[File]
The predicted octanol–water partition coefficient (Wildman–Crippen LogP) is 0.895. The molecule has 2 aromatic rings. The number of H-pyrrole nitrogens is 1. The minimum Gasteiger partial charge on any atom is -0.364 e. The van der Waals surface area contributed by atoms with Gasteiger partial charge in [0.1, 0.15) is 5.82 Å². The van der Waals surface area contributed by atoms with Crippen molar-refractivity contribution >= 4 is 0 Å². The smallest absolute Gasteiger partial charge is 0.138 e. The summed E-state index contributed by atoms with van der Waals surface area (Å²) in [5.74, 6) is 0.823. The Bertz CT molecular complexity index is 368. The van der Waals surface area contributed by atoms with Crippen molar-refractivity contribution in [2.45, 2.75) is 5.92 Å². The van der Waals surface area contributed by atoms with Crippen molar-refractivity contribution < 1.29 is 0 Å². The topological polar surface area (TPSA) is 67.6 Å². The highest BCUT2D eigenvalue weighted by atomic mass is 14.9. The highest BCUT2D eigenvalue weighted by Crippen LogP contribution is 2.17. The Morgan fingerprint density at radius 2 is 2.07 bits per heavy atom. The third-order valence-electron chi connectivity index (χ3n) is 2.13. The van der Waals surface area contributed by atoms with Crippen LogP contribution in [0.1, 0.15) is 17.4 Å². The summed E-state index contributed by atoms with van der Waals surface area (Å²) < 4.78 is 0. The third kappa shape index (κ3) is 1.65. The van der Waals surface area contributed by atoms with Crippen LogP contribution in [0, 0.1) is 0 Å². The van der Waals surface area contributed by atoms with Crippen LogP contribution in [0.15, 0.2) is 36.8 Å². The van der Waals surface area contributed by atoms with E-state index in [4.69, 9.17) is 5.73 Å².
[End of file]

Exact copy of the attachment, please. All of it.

The predicted octanol–water partition coefficient (Wildman–Crippen LogP) is 0.895. The molecule has 2 aromatic rings. The number of H-pyrrole nitrogens is 1. The minimum Gasteiger partial charge on any atom is -0.364 e. The van der Waals surface area contributed by atoms with Gasteiger partial charge in [0.1, 0.15) is 5.82 Å². The van der Waals surface area contributed by atoms with Crippen molar-refractivity contribution >= 4 is 0 Å². The smallest absolute Gasteiger partial charge is 0.138 e. The summed E-state index contributed by atoms with van der Waals surface area (Å²) in [5.74, 6) is 0.823. The Bertz CT molecular complexity index is 368. The van der Waals surface area contributed by atoms with Crippen molar-refractivity contribution in [2.45, 2.75) is 5.92 Å². The van der Waals surface area contributed by atoms with Crippen molar-refractivity contribution < 1.29 is 0 Å². The topological polar surface area (TPSA) is 67.6 Å². The highest BCUT2D eigenvalue weighted by atomic mass is 14.9. The highest BCUT2D eigenvalue weighted by Crippen LogP contribution is 2.17. The Morgan fingerprint density at radius 2 is 2.07 bits per heavy atom. The third-order valence-electron chi connectivity index (χ3n) is 2.13. The van der Waals surface area contributed by atoms with Crippen LogP contribution in [0.1, 0.15) is 17.4 Å². The summed E-state index contributed by atoms with van der Waals surface area (Å²) < 4.78 is 0. The third kappa shape index (κ3) is 1.65. The van der Waals surface area contributed by atoms with Crippen LogP contribution in [0, 0.1) is 0 Å². The van der Waals surface area contributed by atoms with Crippen LogP contribution in [0.15, 0.2) is 36.8 Å². The van der Waals surface area contributed by atoms with E-state index in [4.69, 9.17) is 5.73 Å².